PCOS has a “textbook” definition, but I’ve never met a woman with only textbook symptoms, so don’t spend a lot of time over-analyzing why you’re different from the next woman who has it. Every woman is different. Many suffer from high testosterone levels and being severely overweight. I do not have high testosterone at all and only carry 20 lbs of extra baggage. Some women with PCOS don’t actually have classic polycystic ovaries… I do. Mine have strands of pearls on top of pearls on both of them. Little follicles just fighting for their chance to grow and unfortunately, never do. They rupture, it’s extremely painful, and I move on with my day. That’s me. You might be very different. Unfortunately, there just isn’t an answer as to why all women with PCOS are so different. It’s almost like there needs to be a type 1, type 2 and type 3. For the textbook definition, read here: PCOS Fact Sheet
In addition to every woman being symptomatically different, every woman responds to fertility medication differently. You need to be willing to try different things if you’re trying to conceive. Start small and work your way up. IT IS NOT A WASTE OF TIME. I repeat… IT IS NOT A WASTE OF TIME. Just because your cousin could only get pregnant with Follistim injects doesn’t mean you’re wasting your time starting with only 50mg of Clomid or 2.5mg of Femara. You have to start somewhere to see how you respond to protect you from ovarian hyper-stimulation syndrome (OHSS), which is extremely painful… I’ve had it one time and it was excruciating. There are women out there who will very rudely tell you to never try Clomid, it’s “so bad for you”, and yet so many women do have success on it (*raising hand*). Keep that in mind and take things you read in those message boards with a grain of salt. You need to be willing to try different things to find out what works for you. If Clomid doesn’t work, at least you tried. If Femara doesn’t work, at least you tried. You did not waste your time. If your doctor wants to start you on injects, well, okay then! But never let someone tell you that you’re “wasting your time” or “clearly, you’re not in a hurry to get pregnant”. It’s rude. This is why it’s important to have a good doctor that you can trust – only they can tell you what is worthy of your time. For more information about some of the fertility medications often suggested for TTC with PCOS, read here: Treatments for Infertility Resulting from PCOS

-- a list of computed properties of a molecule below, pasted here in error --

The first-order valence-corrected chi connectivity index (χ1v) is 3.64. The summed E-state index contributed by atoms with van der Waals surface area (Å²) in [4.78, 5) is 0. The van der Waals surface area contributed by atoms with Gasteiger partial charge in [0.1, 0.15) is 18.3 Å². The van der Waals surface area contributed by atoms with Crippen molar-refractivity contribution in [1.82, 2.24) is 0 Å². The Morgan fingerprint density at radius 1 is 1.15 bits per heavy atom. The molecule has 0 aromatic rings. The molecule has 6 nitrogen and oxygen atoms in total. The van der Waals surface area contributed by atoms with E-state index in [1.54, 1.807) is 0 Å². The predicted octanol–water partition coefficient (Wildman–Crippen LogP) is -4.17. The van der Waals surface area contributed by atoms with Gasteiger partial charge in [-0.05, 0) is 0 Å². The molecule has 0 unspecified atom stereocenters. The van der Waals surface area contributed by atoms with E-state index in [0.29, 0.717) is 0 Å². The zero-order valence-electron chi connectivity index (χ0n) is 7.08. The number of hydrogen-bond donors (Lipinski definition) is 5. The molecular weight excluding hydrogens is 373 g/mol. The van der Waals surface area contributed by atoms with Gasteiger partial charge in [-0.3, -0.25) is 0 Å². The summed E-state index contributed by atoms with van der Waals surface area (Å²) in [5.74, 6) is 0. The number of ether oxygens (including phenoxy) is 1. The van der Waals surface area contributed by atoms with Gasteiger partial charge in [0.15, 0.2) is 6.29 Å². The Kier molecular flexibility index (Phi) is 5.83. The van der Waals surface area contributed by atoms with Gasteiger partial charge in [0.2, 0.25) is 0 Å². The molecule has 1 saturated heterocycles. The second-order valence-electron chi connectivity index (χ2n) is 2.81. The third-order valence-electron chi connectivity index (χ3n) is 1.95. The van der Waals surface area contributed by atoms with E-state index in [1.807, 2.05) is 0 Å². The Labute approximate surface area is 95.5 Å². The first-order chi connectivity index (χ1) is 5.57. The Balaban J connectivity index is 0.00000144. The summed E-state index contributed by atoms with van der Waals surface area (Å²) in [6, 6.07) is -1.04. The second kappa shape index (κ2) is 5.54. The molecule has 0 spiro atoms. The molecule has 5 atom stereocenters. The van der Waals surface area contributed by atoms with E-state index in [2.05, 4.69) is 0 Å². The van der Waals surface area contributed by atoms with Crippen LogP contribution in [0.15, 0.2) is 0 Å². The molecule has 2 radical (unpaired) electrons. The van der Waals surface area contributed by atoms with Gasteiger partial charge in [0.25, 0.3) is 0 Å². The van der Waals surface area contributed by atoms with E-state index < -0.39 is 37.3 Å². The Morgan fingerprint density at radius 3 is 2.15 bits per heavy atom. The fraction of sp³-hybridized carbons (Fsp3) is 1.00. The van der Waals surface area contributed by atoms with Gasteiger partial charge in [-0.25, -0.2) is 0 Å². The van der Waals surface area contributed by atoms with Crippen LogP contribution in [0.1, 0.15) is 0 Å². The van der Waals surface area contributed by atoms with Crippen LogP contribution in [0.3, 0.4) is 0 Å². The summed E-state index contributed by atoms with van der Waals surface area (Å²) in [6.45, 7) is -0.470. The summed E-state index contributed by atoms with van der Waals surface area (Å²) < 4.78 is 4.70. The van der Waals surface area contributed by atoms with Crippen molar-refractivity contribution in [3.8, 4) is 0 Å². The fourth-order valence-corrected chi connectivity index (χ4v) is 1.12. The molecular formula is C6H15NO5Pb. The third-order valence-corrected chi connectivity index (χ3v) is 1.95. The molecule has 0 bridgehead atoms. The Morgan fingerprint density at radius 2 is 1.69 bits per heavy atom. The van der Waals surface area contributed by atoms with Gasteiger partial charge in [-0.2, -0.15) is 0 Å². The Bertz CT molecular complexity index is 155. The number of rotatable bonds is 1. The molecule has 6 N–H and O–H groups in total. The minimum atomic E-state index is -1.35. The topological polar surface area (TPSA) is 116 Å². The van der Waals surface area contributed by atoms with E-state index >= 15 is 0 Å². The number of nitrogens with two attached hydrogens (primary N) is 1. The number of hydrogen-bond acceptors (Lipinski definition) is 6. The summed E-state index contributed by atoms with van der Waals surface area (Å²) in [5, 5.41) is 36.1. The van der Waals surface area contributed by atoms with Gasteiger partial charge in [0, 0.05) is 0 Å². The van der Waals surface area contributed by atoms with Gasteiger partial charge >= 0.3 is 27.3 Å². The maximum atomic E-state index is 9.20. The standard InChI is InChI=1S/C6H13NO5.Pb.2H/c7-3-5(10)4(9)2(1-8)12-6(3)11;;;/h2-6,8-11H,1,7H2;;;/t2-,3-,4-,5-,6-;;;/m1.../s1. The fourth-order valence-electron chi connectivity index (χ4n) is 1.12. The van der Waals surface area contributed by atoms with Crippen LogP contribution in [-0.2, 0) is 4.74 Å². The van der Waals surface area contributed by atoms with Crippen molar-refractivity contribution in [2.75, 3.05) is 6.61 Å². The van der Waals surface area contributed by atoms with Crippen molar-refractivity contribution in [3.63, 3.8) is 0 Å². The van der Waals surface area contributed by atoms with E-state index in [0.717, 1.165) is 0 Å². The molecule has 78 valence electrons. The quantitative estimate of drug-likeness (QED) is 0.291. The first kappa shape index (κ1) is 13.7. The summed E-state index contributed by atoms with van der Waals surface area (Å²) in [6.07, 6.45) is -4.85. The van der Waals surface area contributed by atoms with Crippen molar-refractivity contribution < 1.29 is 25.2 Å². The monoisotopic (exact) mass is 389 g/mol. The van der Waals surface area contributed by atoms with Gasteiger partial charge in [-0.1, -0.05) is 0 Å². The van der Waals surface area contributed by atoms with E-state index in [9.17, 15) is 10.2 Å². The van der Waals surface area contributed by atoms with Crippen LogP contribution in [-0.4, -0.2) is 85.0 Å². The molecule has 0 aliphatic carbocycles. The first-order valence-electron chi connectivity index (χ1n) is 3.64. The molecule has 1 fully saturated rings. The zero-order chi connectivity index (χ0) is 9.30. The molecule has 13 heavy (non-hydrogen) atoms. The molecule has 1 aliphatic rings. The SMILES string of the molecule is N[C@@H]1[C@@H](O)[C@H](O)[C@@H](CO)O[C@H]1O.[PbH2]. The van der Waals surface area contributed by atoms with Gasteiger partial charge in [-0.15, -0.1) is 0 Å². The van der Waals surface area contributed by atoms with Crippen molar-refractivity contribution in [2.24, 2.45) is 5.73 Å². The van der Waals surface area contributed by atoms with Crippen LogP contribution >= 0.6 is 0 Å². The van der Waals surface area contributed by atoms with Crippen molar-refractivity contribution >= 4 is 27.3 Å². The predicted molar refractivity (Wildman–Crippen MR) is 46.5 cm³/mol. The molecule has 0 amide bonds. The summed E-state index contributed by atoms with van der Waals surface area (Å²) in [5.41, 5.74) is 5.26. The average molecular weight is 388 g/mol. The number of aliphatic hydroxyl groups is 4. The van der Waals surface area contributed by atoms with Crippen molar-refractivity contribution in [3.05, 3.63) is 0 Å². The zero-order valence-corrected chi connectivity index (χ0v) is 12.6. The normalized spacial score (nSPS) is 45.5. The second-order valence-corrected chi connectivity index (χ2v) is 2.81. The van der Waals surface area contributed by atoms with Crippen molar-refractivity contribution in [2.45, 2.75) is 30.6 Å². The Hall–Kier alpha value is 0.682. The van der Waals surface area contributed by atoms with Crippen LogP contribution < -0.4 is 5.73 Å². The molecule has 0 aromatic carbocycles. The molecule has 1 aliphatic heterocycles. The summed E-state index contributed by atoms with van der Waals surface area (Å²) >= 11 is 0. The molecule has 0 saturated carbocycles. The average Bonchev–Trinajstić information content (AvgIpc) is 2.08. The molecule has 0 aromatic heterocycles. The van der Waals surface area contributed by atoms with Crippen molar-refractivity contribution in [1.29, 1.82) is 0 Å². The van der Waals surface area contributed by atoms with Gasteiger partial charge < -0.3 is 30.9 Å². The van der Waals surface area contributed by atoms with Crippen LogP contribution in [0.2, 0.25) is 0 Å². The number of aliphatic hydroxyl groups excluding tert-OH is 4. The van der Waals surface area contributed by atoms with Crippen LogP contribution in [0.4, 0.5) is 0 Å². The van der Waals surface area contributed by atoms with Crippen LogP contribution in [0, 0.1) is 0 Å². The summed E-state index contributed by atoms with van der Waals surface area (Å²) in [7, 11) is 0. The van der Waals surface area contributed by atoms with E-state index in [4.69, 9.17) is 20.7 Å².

You Are Not Alone
Remember that. There is an entire community online, between bloggers, YouTubers and message boards, of women suffering with PCOS and sharing their stories. Many come with pregnancy success, which is awesome, and some don’t, which breaks my heart. I’ve been in both places. I conceived my daughter nearly five years ago after a year of diagnosis and trying to conceive with Clomid, but for the last 2+ years, we’ve been unsuccessful conceiving a second child with Clomid and Femara. You are not alone. Please reach out if you’re looking for support, advice, or just someone to talk to. This is why I blog. I want to help other women and share my journey. Others who have done this have helped me greatly and all I want is to do the same.
So, you were just diagnosed with PCOS. Now what?
Make sure you have a good doctor.
Understand that your diagnosis is unique to you.
Know that you’re not wasting your time starting with conservative treatments.
Remember that you are not alone.
Send me a message if you need to talk or ask questions. I may not have all the answers, but I will sure try to help you find them!
Check out the second part to this post: You Were Just Diagnosed with PCOS… Now What? [part 2]